There’s actually nothing better than a good house party. Provided it’s done correctly, a kegger is a great way to meet people or even get the attention of that special someone. This week’s episode of Talking Sh*t is a how to guide that will help anyone who’s daring enough to throw their own party. Watch our very own staff give pointers on how to party proof your house, scare off douchey guitar players and share their own experiences.
Note: “We’re not encouraging excessive drinking and please make sure you check I.D.” -our lawyers wanted us to post that…
Watch the video here:
Former collaborator Jeremy Rose has blasted Canadian producer The Weeknd.
The Weeknd, whose real name is Abel Tesfaye, is known to be reclusive, refusing to give interviews or chat to the public.
So it’s down to former collaborator Rose to speak out and reveal the true nature of Tesfaye.
In an interview with VICE, the producer said he had been deeply unhappy after contributing to The Weeknd’s name and sound.
“I had this idea for a dark R&B project… When I met (Tesfaye) I heard some of the stuff that he was doing. It was called the Noise. Remember that? It came out after he broke. It was this group, with him and another producer and it was called the Noise,” he said.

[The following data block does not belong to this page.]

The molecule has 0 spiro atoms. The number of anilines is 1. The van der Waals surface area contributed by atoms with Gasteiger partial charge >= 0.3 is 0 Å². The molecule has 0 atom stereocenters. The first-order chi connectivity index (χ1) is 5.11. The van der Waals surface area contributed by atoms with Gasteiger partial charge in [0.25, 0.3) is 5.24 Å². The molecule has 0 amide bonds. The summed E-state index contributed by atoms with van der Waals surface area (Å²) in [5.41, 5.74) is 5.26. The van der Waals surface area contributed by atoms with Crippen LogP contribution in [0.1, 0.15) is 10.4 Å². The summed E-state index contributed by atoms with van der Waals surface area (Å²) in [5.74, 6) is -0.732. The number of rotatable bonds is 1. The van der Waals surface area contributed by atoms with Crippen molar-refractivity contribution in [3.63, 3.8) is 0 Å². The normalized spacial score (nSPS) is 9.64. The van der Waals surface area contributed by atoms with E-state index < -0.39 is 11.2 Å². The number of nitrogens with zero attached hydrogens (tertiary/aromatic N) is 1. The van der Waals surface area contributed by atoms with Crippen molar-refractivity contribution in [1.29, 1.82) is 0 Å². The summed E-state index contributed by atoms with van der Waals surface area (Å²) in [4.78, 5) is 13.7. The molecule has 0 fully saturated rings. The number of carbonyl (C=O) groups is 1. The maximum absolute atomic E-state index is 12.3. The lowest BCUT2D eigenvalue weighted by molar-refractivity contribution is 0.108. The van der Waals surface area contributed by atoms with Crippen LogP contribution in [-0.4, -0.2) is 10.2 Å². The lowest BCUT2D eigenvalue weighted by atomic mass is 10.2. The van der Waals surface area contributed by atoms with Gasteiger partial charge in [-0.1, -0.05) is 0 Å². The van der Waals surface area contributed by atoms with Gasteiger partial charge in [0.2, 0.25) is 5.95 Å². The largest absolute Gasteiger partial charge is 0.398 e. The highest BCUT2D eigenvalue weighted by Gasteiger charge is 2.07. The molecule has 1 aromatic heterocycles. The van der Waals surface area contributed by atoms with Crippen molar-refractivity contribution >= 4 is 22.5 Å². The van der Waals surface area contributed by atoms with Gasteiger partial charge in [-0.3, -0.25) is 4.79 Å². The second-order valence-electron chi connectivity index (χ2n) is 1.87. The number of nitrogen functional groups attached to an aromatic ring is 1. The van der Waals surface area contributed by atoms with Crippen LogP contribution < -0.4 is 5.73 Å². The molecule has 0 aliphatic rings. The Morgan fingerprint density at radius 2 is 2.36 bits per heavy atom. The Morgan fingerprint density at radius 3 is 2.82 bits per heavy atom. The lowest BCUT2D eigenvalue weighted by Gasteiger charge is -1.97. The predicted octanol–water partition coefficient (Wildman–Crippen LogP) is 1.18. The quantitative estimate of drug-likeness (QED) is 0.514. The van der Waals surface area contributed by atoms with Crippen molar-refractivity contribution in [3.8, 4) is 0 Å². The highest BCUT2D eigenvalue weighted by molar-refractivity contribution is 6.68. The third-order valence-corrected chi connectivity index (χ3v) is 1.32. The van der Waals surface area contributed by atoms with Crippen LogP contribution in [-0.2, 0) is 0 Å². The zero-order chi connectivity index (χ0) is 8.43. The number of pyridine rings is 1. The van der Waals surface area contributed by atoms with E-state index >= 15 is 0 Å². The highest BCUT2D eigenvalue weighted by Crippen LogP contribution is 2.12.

“They were a straight kind of R&B, just really light and kind of candlelight… (sings) “I wanna see you in your birthday suit”… And I was just like, “Aw, f**k that sh*t. No man, let’s talk about, f**kin’ and getting too high and trying to f**k bitches and it not working out. Let’s get really grimy about it.”
Contributing to a number of early tracks, the relationship between Jeremy Rose and Abel Tesfaye soon soured.
According to Rose, Tesfaye began pushing for some things he didn’t want to do where it got to the point where Tesfaye wouldn’t respect his opinions.
“He wanted me to produce for him without any of my input. And I was like, “Well then, what’s the point of being a group?” and he was like, “You can just be my producer,” and I said, “Are you going to pay me?” Then (I realized he was) not going to pay me. That’s why I backed out,” he continued.
“I was like, “You can have those three or four tracks, I’ll give you the stems, just take ’em, but I don’t want to work with you anymore.” I was really congenial about it, but I told him, “Just make sure that you give me credit,” and that’s where things went sour.”
You know, if someone worked on a track, they should at least be awarded some credit even if it’s for no money. That’s pretty low and unfair of The Weeknd to do that.
What do you think?